Many U.S. hospitals did not have human donor milk available for infants with very low birth weight (VLBW) who were not receiving enough mother’s milk, according to a CDC report.
Among hospitals with level III and IV neonatal care units, 13.0% reported that they did not have human donor milk available for infants with VLBW, stated Ellen Boundy, ScD, of the CDC National Center for Chronic Disease Prevention and Health Promotion in Atlanta, and colleagues.
Only 54.7% of hospitals reported that donor milk was received by at least 80% of infants with VLBW, they said in the Morbidity and Mortality Weekly Report.
By hospital type, donor milk was reported as being unavailable for infants with VLBW at:
- 11.6% of non-profit hospitals
- 16.0% of for-profit hospitals
- 17.1% of government or military hospitals
- 12.4% of teaching hospitals
- 11.1% of hospitals with a Baby-Friendly designation
- 14.3% of those without the non-Baby-Friendly designation
For infants above the VLBW threshold (≥1,500 g) at level II, III, or IV units, 40.1% of hospitals did not have donor milk available, the authors reported.
About 50,000 infants are born each year with VLBW in the U.S., they noted, and in these cases, human milk has been shown to decrease the risk of necrotizing enterocolitis. It also reduces the risk of late-onset sepsis, chronic lung disease, retinopathy of prematurity, and neurodevelopment impairment, they said.
When a mother’s own milk is insufficient or unavailable, supplemental donor milk is necessary, but “limitations in the availability and use of donor milk for infants with VLBW might be due to a variety of factors,” the researchers said. “Most hospitals access donor milk from banks accredited by the nonprofit Human Milk Banking Association of North America, with 28 member milk banks currently operating in 25 states.”
Donor milk availability at hospitals can be “affected by supply from milk banks, cost, and reimbursement, which can vary by state and payment source,” they stated. “Milk bank supply is in turn affected by barriers persons might face when considering milk donation, such as lack of knowledge about milk banking and beliefs about acceptability of donation. Hospital leadership support and logistical challenges to implementing donor milk programs might also play a role in donor milk availability.”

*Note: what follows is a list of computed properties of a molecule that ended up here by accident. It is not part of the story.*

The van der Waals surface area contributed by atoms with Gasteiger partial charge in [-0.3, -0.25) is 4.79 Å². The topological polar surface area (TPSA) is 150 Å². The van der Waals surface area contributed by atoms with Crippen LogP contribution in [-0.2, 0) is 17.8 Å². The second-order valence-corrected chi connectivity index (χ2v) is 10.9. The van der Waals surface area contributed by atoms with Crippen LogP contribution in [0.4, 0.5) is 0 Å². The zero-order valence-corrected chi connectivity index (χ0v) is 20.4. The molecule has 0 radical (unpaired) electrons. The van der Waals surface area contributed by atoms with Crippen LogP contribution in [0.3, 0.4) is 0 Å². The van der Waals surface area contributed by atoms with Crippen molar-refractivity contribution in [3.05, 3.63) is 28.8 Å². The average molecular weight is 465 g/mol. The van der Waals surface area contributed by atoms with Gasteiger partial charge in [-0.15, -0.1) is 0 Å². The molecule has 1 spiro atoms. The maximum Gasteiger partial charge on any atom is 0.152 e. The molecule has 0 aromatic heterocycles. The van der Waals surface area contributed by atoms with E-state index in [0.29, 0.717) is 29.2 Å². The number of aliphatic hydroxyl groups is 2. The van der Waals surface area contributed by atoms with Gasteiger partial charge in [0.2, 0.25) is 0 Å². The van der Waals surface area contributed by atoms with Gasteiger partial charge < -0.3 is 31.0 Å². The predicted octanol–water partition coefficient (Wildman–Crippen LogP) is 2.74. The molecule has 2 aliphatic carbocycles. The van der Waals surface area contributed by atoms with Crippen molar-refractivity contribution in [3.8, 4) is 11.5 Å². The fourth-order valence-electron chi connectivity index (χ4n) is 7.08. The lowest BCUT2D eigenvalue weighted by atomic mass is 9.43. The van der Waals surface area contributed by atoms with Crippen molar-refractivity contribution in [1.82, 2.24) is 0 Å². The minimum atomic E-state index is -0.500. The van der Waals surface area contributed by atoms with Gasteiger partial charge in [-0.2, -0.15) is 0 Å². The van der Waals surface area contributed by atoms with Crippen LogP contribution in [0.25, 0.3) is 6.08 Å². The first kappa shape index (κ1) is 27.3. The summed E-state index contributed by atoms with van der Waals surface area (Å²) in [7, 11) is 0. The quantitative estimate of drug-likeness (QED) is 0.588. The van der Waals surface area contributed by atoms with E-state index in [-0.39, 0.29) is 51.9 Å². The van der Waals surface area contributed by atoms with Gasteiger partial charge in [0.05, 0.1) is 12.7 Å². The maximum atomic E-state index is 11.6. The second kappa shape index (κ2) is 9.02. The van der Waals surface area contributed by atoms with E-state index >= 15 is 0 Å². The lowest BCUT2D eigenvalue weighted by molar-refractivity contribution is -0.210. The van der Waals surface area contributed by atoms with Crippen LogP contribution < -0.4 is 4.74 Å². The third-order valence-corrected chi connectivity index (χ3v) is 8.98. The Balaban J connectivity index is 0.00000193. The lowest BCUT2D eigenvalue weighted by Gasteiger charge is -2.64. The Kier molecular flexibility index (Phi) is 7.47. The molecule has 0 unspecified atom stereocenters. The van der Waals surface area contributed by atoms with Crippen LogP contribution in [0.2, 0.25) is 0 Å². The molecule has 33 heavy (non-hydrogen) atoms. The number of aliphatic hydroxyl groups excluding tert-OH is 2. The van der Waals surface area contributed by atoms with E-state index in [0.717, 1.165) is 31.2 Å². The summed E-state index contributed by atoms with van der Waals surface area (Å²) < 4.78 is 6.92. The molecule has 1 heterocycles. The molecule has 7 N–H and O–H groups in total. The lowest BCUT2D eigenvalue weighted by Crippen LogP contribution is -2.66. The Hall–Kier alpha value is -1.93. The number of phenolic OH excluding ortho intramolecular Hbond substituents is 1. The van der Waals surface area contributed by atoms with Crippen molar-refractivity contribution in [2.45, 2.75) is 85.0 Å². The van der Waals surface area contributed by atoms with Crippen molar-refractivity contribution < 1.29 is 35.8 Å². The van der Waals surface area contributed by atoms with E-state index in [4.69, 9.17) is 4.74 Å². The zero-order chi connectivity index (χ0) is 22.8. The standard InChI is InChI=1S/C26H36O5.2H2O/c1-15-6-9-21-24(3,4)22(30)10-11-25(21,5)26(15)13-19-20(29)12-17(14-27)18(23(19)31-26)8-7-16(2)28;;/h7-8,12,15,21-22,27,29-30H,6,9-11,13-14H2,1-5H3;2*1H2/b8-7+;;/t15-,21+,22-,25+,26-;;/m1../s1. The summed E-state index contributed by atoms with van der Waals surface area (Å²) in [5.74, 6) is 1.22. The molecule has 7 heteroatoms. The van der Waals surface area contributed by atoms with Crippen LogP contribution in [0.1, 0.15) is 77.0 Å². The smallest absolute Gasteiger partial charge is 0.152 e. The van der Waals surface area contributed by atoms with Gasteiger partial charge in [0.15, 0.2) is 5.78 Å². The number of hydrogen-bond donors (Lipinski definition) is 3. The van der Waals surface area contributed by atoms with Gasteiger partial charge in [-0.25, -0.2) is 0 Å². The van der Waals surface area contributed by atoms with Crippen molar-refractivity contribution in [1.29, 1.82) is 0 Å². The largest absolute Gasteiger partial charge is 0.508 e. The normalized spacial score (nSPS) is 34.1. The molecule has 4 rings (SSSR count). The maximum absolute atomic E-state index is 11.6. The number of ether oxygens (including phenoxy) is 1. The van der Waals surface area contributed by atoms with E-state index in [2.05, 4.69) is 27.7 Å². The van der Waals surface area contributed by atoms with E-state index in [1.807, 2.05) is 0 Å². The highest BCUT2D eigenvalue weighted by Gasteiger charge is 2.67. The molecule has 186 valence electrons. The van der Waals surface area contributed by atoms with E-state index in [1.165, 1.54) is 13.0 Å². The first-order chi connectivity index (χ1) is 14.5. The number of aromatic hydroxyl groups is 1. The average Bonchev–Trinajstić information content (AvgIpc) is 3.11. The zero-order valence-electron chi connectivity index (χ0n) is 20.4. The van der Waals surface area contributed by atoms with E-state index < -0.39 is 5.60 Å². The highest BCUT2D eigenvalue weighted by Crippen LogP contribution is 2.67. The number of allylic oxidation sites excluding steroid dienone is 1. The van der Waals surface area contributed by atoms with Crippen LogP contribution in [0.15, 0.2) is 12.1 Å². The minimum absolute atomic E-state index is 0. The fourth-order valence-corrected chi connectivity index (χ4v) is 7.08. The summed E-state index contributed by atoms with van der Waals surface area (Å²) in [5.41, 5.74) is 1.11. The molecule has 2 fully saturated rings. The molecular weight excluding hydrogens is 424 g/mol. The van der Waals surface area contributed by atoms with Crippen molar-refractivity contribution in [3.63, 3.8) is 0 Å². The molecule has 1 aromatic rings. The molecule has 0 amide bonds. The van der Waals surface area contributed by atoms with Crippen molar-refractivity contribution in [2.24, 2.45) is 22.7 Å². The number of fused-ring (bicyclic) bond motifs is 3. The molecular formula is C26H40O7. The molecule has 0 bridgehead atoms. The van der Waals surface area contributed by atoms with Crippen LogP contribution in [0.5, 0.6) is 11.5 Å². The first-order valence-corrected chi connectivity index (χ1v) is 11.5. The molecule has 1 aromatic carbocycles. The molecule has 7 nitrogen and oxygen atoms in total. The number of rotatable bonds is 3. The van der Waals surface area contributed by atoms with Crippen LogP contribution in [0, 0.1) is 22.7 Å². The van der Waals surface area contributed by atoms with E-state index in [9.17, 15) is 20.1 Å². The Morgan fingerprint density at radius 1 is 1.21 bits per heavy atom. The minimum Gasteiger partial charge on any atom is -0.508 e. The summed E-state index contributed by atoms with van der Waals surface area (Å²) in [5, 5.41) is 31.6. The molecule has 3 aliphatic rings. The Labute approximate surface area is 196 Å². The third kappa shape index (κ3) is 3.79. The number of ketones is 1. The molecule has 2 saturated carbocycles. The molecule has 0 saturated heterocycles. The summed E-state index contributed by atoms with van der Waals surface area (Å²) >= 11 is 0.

Boundy’s group emphasized that addressing these barriers to providing human donor milk could help reduce morbidity and mortality among infants with VLBW, and lower the risk of other potential health complications. For instance, one study showed that children were 23% less likely to be diagnosed with respiratory allergies by age 6 years if they had been exclusively fed human milk for the first 3 months of life; in another study, an exclusive diet of human milk in that period was associated with a reduced risk of school-age asthma.
The current study was conducted through the Maternity Practices in Infant Nutrition and Care (mPINC) survey, which is a biennial census survey of all U.S. maternity care hospitals, to monitor practices and policies related to infant feeding and nutrition. The prevalence of donor milk was examined by unit level and by infant weight.
In 2020, a total of 2,103 hospitals participated in mPINC, 616 of which had level III or IV infant care units. Data on infants with VLBW were restricted to hospitals with level III or IV units, where infants with VLBW typically receive care.
Donor milk use among infants with VLBW was examined by hospital type, teaching hospital status, Baby-Friendly designation, number of annual births, region, and state.
The authors noted that the percentage of infants with VLBW that required donor milk was not well documented. In addition, there was the potential for social desirability bias because hospitals’ use of donor milk is self-reported. Finally, the mPINC does not collect data from neonatal units that don’t provide maternity care, such as children’s hospitals.
Boundy and co-authors disclosed no relationships with industry.